Calgary Eyeopener restaurant reviewer John Gilchrist tried some French cuisine at Chef's Table located inside Kensington's Riverside Inn, which has just become a Relais and Chateau property.
He says it is a great designation to receive.
"The Kensington Riverside Inn has just gained it to be only the 13th hotel in Canada to receive that designation. It's mostly for smaller boutique hotels that have a really high standard of comfort and service and it's a marker that people of means, shall we say, use to figure out where they're going to travel," said Gilchrist.
"It's all about the details and they do them so well."- John Gilchrist
Gilchrist says he has had good experiences there before.
"Last summer when I was putting together my latest restaurant guide we dropped in there for a bite just to see how things were going [and] had one of the best meals of the year there," he said.
Gilchrist decided to take in brunch at the inn located on Memorial Drive northwest.
"I thought it was just outstanding, but you know, I'd never been for brunch ... so brunch it was," he said.
Gilchrist says the Chef's Table restaurant has terrific service.
"The service is exceptional here. It's in keeping with that Relais-Chateau standard. It's friendly, it's professional, from end to end they just can't do enough for you but they aren't clingy about it. It doesn't feel oppressive or intimidating."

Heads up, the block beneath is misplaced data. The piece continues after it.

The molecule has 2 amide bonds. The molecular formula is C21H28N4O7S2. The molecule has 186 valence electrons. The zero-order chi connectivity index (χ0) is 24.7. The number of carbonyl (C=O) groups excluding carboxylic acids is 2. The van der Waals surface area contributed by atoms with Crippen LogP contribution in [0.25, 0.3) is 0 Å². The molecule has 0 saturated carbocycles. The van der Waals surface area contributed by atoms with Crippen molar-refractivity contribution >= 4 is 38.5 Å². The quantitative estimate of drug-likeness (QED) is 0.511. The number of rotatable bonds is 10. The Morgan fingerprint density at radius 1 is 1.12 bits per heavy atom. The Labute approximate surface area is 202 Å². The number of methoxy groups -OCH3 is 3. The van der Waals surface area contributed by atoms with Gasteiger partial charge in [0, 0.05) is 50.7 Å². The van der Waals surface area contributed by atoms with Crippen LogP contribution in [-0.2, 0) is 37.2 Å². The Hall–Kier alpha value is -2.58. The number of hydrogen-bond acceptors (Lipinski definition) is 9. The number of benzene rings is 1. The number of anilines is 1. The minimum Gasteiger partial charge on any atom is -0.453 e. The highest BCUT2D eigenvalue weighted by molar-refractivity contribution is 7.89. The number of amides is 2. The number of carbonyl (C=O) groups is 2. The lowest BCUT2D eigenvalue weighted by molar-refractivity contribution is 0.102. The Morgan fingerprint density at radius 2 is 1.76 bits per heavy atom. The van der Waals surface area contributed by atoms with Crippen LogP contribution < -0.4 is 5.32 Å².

The setting is elegant but not over the top, according to Gilchrist.
"Don't feel like you have to be dressy here," he said.
When it came time to order, Gilchrist opted for a croque-madame.
"A favourite from the French petit déjeuner collection of dishes. Basically, a ham and cheese sandwich that has been amped up to a great degree.... You add a Mornay sauce, that's a béchamel that’s had emmenthal cheese added to it. You top that with an egg or two, then more emmenthal, then a bit of hollandaise sauce and a poached organic egg on top."
Gilchrist's wife tried the pain perdu, which he says is sometimes served as dessert.
"This one uses day-old bread, it's typically baguette with the crust cut off. They dip in egg and cook, this is french toast done the real French way."
"At Chef's Table they use brioche. They soak it with orange zest and cinnamon as well as the egg and then they toss in a bit of sugar just to crust it when it's cooking. Then on top of that [is] fruit compote, crème fraiche and maple syrup— think that's sweet enough?"
"It's all about the details and they do them so well," says Gilchrist. "I'm going to give Chef's Table a nine out of 10."